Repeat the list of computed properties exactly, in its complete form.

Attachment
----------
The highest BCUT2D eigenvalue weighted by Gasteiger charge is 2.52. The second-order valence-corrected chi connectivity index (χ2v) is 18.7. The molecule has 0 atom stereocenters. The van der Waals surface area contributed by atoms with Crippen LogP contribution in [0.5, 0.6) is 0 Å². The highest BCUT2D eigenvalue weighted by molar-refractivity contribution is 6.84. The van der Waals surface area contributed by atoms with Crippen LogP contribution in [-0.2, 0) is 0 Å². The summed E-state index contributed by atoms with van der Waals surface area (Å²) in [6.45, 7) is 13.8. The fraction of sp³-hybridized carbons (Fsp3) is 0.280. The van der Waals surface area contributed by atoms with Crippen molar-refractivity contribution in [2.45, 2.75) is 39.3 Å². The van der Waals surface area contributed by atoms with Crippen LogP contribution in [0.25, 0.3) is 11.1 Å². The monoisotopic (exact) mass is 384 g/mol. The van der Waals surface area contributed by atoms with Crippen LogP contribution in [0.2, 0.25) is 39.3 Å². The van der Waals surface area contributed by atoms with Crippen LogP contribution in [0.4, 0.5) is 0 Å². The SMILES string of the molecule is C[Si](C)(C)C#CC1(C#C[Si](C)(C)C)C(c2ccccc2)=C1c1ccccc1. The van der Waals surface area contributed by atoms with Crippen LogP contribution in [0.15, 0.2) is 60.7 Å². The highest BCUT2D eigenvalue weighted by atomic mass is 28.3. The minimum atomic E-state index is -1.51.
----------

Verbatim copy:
The highest BCUT2D eigenvalue weighted by Gasteiger charge is 2.52. The second-order valence-corrected chi connectivity index (χ2v) is 18.7. The molecule has 0 atom stereocenters. The van der Waals surface area contributed by atoms with Crippen LogP contribution in [0.5, 0.6) is 0 Å². The highest BCUT2D eigenvalue weighted by molar-refractivity contribution is 6.84. The van der Waals surface area contributed by atoms with Crippen LogP contribution in [-0.2, 0) is 0 Å². The summed E-state index contributed by atoms with van der Waals surface area (Å²) in [6.45, 7) is 13.8. The fraction of sp³-hybridized carbons (Fsp3) is 0.280. The van der Waals surface area contributed by atoms with Crippen molar-refractivity contribution in [2.45, 2.75) is 39.3 Å². The van der Waals surface area contributed by atoms with Crippen LogP contribution in [0.25, 0.3) is 11.1 Å². The monoisotopic (exact) mass is 384 g/mol. The van der Waals surface area contributed by atoms with Crippen LogP contribution in [0.2, 0.25) is 39.3 Å². The van der Waals surface area contributed by atoms with Crippen LogP contribution in [0.4, 0.5) is 0 Å². The SMILES string of the molecule is C[Si](C)(C)C#CC1(C#C[Si](C)(C)C)C(c2ccccc2)=C1c1ccccc1. The van der Waals surface area contributed by atoms with Crippen LogP contribution in [0.15, 0.2) is 60.7 Å². The highest BCUT2D eigenvalue weighted by atomic mass is 28.3. The minimum atomic E-state index is -1.51.